Modern shoulder straps were originally prescribed by a War Department Circular of January 21, 1937. They are worn on the Army Blue Uniform. Characteristic features include three-eighths inch borders, which are manufactured of machine embroidered yellow thread or of all dead bullion, and fields made of grosgrain, a ribbed material similar to that used on the ribbons of medals. There are many more branch colors than existed during the 19th Century. The execution of the embroidery work is not to the same quality as found on 19th Century straps.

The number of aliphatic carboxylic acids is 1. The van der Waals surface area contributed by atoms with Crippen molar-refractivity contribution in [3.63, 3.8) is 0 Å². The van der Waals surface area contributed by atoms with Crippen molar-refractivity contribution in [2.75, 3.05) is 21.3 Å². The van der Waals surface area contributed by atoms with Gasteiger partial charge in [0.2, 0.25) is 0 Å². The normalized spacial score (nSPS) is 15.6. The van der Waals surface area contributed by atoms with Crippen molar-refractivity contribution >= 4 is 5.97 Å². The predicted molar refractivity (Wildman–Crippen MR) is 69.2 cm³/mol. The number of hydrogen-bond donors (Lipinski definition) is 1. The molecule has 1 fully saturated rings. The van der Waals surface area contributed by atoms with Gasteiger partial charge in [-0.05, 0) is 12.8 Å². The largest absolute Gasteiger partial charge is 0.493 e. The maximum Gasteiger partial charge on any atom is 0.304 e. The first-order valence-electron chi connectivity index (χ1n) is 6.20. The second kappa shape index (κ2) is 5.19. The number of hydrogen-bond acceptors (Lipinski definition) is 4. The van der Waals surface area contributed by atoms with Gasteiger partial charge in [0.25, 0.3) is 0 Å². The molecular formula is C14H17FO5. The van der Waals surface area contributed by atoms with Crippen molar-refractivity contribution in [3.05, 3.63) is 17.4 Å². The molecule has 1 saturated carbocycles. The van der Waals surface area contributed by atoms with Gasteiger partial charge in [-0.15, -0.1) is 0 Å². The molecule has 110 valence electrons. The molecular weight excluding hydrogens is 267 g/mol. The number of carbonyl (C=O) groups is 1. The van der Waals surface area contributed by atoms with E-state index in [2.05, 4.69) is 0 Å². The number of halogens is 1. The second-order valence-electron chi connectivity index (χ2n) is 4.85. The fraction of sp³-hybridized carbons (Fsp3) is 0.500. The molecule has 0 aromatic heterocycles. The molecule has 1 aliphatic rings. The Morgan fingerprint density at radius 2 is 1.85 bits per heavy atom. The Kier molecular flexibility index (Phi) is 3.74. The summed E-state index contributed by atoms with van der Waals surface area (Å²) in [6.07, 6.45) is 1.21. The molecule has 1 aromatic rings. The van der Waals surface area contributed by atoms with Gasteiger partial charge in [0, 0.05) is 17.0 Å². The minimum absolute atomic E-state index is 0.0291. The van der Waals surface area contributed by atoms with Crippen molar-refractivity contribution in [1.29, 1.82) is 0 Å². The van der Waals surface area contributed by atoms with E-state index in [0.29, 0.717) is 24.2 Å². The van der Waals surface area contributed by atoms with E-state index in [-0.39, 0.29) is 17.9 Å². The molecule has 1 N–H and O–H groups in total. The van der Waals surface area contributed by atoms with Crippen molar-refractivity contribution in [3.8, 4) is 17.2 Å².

Modern colonel's eagles are made to the same size as pin-on insignia and lack the artistic qualities of 19th Century bullion embroidery work. The eagle faces forward and the olive branch.
The major's leaves are very different from those used in the 19th Century and also resemble pin-on grade insignia. Branches with two colors display one as an inner border (yellow) and the other as the central field color (crimson). This practice began in 1902 with the Corps of Engineers.
This is an example of a machine embroidered shoulder strap, which may be worn in place of bullion embroidered ones. The captain bars are jointed at the top and bottom. This is another vestige of pin-on insignia.
Shoulder straps were approved for Warrant Officers after the Second World War. All W.O. straps have a brown field. The grade insignia for Warrant Officers have undergone an impressive series of changes during the last 50 years.